President

What It Really Means To Be A Woman During This Election

On January 20th, 2009, many Americans wept with joy that we had elected our very first African American President.

And when Obama was actually inaugurated on that day, America’s ideals changed for the better, and history was made.

Thunderous applause exploded in the streets of our cities as we all looked at one another smiling and discussing how far we had come.

For every individual who is dedicated to equality and the teachings of the Civil Rights Movement, Obama’s presidency was more than gratification for electing a smart, center-left Democrat into office.

That moment also stood for the thousands of advocates who fought for liberty and democracy for all around the country.

This was for the legs that carried scores of brave Americans from Selma to Montgomery, for the students in Little Rock, and for all of us that grew up knowing the “I Have A Dream” speech backwards and forwards while having the privilege of never knowing what it felt like to dream of our own freedom and opportunity.

21817204748_9c44a277b0_z

Photo Credit: Mike Norton/ Flickr (CC By 2.0)

Now, Hillary Clinton is the Democratic nominee for President, and we are less enthused.

But failing to acknowledge this momentous piece of American history would be a disservice to the women who fought for suffrage and equal rights.

In a now famous DNC video montage of all the past male presidents, the glass shatters and Hillary appears, “I can’t believe we just put the biggest crack in that glass ceiling yet”.

In 1919 women were granted the right to vote, second wave feminism fought for women’s sexual, familial, and economic freedom, and today, women’s rights fight for equal pay, respect, the right to choose, and racial and sexual liberty for all.

This is the time in history that America has been struggling towards, and we are taking it for granted.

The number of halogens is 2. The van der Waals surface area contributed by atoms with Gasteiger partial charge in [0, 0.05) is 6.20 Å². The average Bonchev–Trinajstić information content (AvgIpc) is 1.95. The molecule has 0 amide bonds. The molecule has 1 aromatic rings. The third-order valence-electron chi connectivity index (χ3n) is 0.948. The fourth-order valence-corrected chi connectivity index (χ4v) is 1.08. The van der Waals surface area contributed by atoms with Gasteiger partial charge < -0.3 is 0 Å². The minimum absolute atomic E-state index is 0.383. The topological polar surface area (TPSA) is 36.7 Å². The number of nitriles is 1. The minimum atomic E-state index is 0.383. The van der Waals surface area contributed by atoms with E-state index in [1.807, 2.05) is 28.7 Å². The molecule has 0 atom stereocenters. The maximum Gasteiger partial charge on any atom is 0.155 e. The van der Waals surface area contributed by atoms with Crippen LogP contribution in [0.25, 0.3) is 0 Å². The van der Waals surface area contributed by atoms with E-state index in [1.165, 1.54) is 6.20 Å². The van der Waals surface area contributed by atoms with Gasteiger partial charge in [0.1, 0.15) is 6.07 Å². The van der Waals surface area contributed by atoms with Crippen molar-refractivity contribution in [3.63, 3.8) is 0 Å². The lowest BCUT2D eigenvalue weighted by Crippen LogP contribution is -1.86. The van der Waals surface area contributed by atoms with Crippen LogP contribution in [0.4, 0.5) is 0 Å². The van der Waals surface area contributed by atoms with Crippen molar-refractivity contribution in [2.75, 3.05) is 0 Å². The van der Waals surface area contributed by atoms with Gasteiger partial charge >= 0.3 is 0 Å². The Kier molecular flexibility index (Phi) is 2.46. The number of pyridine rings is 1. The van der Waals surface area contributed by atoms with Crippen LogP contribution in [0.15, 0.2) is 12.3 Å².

To be a woman at this time in history means to be a woman who can vote, who can work, use birth control, and maybe even be president.

Hillary might not be the woman that we have all been waiting for, but she represents the moment that we have all been waiting for and that cannot be disregarded.

25342613434_db43aaa9d9_z

Photo Credit: Gage Skidmore/ Flickr (CC By 2.0)

Her nomination is even more important and profound when you compare her to the Republican nominee.

While Donald Trump attempts to throw America back in history, to a time when fascists ruled with impunity around the world, when your race and religion separated you in your own country, when fear drove people to commit unforgivable acts of hatred and violence, Hillary represents something grander and more fundamentally American.

She is the first woman to be nominated as a major party nominee for President, but she is also a socially empathetic, driven, and passionate leader that cares about people.

The stark difference between her and Trump makes this election an important choice for the kind of America we want to be.

Are we the kind that allows such an unqualified and odious meathead of a man to become commander-in-chief, or are we the kind that is ready to Elect a woman?

This choice goes beyond four years of a single presidency. Like Obama, Hillary Clinton will become a historic model of America.

This is what our children will know about.

They too will learn the “I Have A Dream” speech, and now they will learn the story of the first Black President’s election, and maybe, they will even learn about the first female president.

This is big, and it shouldn’t be overlooked.

10820800325_37b500e5a5_z

Photo Credit: DVIDSHUB/ Flickr (CC By 2.0)

Of course, people have their complaints about Hillary, and that should be recognized, but this is about so much more than the individual candidate, and this is about avoiding our children learning about the rude and racist 45th president, Adolf- I mean Donald Hitler- sorry, Trump.

We might have our very first female president, and that in it of itself is something to extol.

Like Cory Booker said in his speech at the Democratic National Convention, “Generations of heroic Americans have made our nation more inclusive, more expansive, and more just”. Whatever your feelings of Hillary Clinton may be you cannot disagree that she is far more likely to uphold this ideal than Trump.

Martin Luther King Jr. once explained that, “The ultimate measure of a man is not where he stands in moments of comfort and convenience, but where he stands at times of challenge and controversy”.

There is controversy surrounding Hillary Clinton, but there is so much to appreciate and afford to this woman.

It may feel different than how we dreamt it would, but it is still so incredible, and we should feel proud.

RISE NEWS is a grassroots journalism news organization that is working to change the way young people become informed and engaged in public affairs. You can write for us.

Cover Photo Credit: Lorie Shaull

New Numbers Show Why Bernie Sanders Really Could Swing The Election To Trump

Back in May, I posted an article here on RISE NEWS discussing whether or nor Bernie Sanders could spoil the election for Hillary Clinton.

But things have changed from May to now.

In the May article, I stated the following: